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Article X: is public health and safety over burdensome?  

Credit:  Pandora's Box of Rocks, pandorasboxofrocks.blogspot.com 21 May 2012 ~~

For the past six years two proposed wind energy projects have dominated and divided our community like no other issue.

The community of Cape Vincent had home rule usurped by a corrupt Town Government acting as agents for wind developers in return for financial gains through the signing of wind leases.

However, an amazing thing happened in Cape Vincent last fall.

The community rallied and brought democracy to Cape Vincent through the ballot box. Cape Vincent has struggled for years to write a zoning law that would ensure our community adequate protection for siting Wind energy facilities.

As a result of this historic election the newly elected Town Board enacted a wind development moratorium allowing us to have breathing room to develop a protective zoning law.

Article X was enacted taking away the home rule that we fought so hard to gain

At the last Town Board meeting the Town Board passed a resolution to submit a comment letter to the Public Service commission concerning Article X one of the points their letter highlights is low frequency noise and the disparity between A- weighted and C- weighted noise measurements . [1]

A major public health issue concerning siting of a wind energy complex is the effect of low frequency noise. “Wind turbines and wind farms generate strong infrasonic noise which is characterized by their blade passing harmonics (monochromatic signals)” [2]

Article x does not define clear standards to protect people from low frequency noise, leaving it to the developers discretion.

Additionally the town board’s letter also reiterated its support of “home rule.”[2]

“We much prefer that our laws, which focus on health, safety and protection, are earnestly considered before they might be supplanted by the Siting Board,” the letter says.

Cape Vincent’s town board argues that its local laws should be presumed to be “reasonable, necessary and reflective of community standards” and that it should be up to the applicant to “justify any request to dismiss a local law.” And if a project is “forced on a community” by the state under Article X, town officials want the PSC to “assume responsibility for assessing compliance, resolving complaints.”[2]

Article X requires that Local laws are taken into consideration however, if they are considered unreasonably burdensome in view of the existing technology or the needs of or costs to ratepayers whether located inside or outside of such municipality. The board shall provide the municipality an opportunity to present evidence in support of such ordinance, law, resolution, regulation or other local action issued thereunder. [3]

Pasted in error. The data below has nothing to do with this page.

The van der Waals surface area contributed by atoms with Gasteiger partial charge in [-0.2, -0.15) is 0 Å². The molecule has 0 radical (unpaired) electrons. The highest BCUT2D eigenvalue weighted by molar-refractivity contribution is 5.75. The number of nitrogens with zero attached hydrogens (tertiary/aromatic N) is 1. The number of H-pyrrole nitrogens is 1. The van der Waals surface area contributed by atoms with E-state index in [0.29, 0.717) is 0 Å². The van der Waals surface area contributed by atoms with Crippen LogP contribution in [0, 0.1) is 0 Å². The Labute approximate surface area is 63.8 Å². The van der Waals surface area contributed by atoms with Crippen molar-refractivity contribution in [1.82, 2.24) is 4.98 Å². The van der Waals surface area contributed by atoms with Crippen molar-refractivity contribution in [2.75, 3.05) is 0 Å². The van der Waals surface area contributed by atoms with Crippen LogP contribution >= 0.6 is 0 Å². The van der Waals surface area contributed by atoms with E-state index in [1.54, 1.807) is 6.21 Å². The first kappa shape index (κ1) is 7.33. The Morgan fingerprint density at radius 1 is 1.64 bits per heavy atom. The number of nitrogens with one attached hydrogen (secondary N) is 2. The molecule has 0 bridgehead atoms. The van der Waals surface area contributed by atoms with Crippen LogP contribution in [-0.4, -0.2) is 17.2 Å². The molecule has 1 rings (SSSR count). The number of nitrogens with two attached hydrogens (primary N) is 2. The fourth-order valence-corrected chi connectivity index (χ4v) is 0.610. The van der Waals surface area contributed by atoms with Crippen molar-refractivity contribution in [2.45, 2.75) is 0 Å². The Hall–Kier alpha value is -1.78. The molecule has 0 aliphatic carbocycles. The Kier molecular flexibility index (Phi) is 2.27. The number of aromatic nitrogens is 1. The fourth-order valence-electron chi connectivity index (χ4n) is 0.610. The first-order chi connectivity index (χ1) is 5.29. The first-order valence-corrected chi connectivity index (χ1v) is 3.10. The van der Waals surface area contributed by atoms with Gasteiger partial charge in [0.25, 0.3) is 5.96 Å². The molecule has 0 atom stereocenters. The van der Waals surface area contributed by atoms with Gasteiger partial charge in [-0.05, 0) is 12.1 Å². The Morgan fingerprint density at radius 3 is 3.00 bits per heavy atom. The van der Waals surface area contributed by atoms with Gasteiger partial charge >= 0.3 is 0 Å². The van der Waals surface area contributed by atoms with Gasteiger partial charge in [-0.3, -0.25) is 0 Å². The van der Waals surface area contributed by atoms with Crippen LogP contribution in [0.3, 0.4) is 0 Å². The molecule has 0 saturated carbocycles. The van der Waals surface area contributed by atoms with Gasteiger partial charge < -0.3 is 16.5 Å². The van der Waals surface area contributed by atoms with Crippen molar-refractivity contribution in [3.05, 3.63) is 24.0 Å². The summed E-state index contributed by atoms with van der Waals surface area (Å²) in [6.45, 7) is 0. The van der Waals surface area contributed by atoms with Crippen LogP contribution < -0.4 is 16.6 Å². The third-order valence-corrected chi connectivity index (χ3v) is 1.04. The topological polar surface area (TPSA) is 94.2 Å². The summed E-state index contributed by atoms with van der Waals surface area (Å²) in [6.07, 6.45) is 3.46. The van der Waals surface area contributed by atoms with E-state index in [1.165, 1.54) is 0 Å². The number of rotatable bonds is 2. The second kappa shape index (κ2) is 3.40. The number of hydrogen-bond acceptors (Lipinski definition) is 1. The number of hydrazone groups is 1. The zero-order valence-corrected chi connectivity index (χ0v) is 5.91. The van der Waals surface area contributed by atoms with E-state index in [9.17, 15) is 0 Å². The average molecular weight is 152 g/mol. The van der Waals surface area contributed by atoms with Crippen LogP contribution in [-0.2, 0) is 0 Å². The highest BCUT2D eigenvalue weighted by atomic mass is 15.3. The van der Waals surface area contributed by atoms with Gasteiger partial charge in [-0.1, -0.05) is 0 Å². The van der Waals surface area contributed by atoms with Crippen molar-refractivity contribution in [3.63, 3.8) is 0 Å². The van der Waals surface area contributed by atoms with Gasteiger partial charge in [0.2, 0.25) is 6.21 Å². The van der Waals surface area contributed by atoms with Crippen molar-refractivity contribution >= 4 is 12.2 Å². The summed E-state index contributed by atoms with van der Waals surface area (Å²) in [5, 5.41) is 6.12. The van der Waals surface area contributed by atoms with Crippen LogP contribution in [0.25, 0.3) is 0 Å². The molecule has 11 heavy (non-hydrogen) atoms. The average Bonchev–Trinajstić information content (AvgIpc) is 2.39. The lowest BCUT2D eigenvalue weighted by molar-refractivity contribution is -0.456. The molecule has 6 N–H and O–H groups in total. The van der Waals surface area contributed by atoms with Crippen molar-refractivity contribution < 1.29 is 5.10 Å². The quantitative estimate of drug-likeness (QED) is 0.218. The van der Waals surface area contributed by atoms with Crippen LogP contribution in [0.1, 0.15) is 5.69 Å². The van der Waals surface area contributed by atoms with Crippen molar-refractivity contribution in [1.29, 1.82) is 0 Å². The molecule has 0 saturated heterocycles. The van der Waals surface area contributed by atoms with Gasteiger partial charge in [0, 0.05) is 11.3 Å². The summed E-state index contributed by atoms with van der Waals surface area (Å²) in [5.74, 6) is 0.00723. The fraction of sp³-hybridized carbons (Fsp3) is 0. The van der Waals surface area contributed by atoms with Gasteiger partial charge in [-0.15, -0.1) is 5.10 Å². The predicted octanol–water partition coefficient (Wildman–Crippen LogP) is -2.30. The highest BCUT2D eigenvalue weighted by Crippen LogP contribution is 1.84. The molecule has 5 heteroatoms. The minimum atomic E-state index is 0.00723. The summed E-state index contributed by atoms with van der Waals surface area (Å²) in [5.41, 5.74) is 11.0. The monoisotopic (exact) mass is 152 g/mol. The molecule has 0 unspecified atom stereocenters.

The words unreasonably burdensome are ambiguous what exactly do they mean?

The consequences of the newly passed Power act of New York (Article X) are unknown.

This new law will regulate Power plant siting statewide. Our lawmakers have a moral responsibility to protect the citizens of New York State to ensure that the siting of new power generating facilities do not harm the public.

Moreover, the state has a responsibility to recognize and establish clearly defined standards including c- weighted sound emissions.

The fact that the science exists concerning the harmful effects of low frequency noise and Article X does not address this issue is an egregious omission.

The language in Article X leaves many questions.

Will the concern over rate payer’s rights trump human rights?

If existing turbine technology is noisy, does this mean that a law requiring c- weighted predictors is considered over burdensome?

Will Governor Cuomo’s green agenda become more important than the health and welfare of the citizens of New York State?

[1]The Watertown Daily Times.
Cape Vincent officials urge tougher wind turbine noise standards

[2] (Ceranna et al., p. 23).

[3] Article X

Follows the frequency sensitivity of the human ear at very high noise levels. The C-weighting scale is quite flat, and therefore includes much more of the low-frequency range of sounds than the A and B scales

Source:  Pandora's Box of Rocks, pandorasboxofrocks.blogspot.com 21 May 2012

This article is the work of the source indicated. Any opinions expressed in it are not necessarily those of National Wind Watch.

The copyright of this article resides with the author or publisher indicated. As part of its noncommercial effort to present the environmental, social, scientific, and economic issues of large-scale wind power development to a global audience seeking such information, National Wind Watch endeavors to observe “fair use” as provided for in section 107 of U.S. Copyright Law and similar “fair dealing” provisions of the copyright laws of other nations. Send requests to excerpt, general inquiries, and comments via e-mail.

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